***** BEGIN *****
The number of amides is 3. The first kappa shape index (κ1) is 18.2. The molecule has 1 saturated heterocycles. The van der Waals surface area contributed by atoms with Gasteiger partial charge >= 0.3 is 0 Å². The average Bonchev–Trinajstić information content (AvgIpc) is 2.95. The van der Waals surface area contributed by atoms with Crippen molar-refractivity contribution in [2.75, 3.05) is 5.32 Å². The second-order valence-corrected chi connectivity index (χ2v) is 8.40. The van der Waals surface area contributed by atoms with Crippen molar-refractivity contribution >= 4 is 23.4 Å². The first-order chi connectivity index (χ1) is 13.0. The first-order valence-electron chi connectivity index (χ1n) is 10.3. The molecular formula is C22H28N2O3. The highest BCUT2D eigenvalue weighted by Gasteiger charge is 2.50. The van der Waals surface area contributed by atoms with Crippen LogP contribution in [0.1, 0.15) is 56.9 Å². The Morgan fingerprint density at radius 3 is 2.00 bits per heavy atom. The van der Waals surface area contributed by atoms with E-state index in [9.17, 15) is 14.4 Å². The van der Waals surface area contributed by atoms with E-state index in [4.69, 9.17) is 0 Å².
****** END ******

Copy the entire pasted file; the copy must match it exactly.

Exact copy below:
The number of amides is 3. The first kappa shape index (κ1) is 18.2. The molecule has 1 saturated heterocycles. The van der Waals surface area contributed by atoms with Gasteiger partial charge >= 0.3 is 0 Å². The average Bonchev–Trinajstić information content (AvgIpc) is 2.95. The van der Waals surface area contributed by atoms with Crippen molar-refractivity contribution in [2.75, 3.05) is 5.32 Å². The second-order valence-corrected chi connectivity index (χ2v) is 8.40. The van der Waals surface area contributed by atoms with Crippen molar-refractivity contribution >= 4 is 23.4 Å². The first-order chi connectivity index (χ1) is 13.0. The first-order valence-electron chi connectivity index (χ1n) is 10.3. The molecular formula is C22H28N2O3. The highest BCUT2D eigenvalue weighted by Gasteiger charge is 2.50. The van der Waals surface area contributed by atoms with Crippen LogP contribution in [0.1, 0.15) is 56.9 Å². The Morgan fingerprint density at radius 3 is 2.00 bits per heavy atom. The van der Waals surface area contributed by atoms with E-state index in [9.17, 15) is 14.4 Å². The van der Waals surface area contributed by atoms with E-state index in [4.69, 9.17) is 0 Å².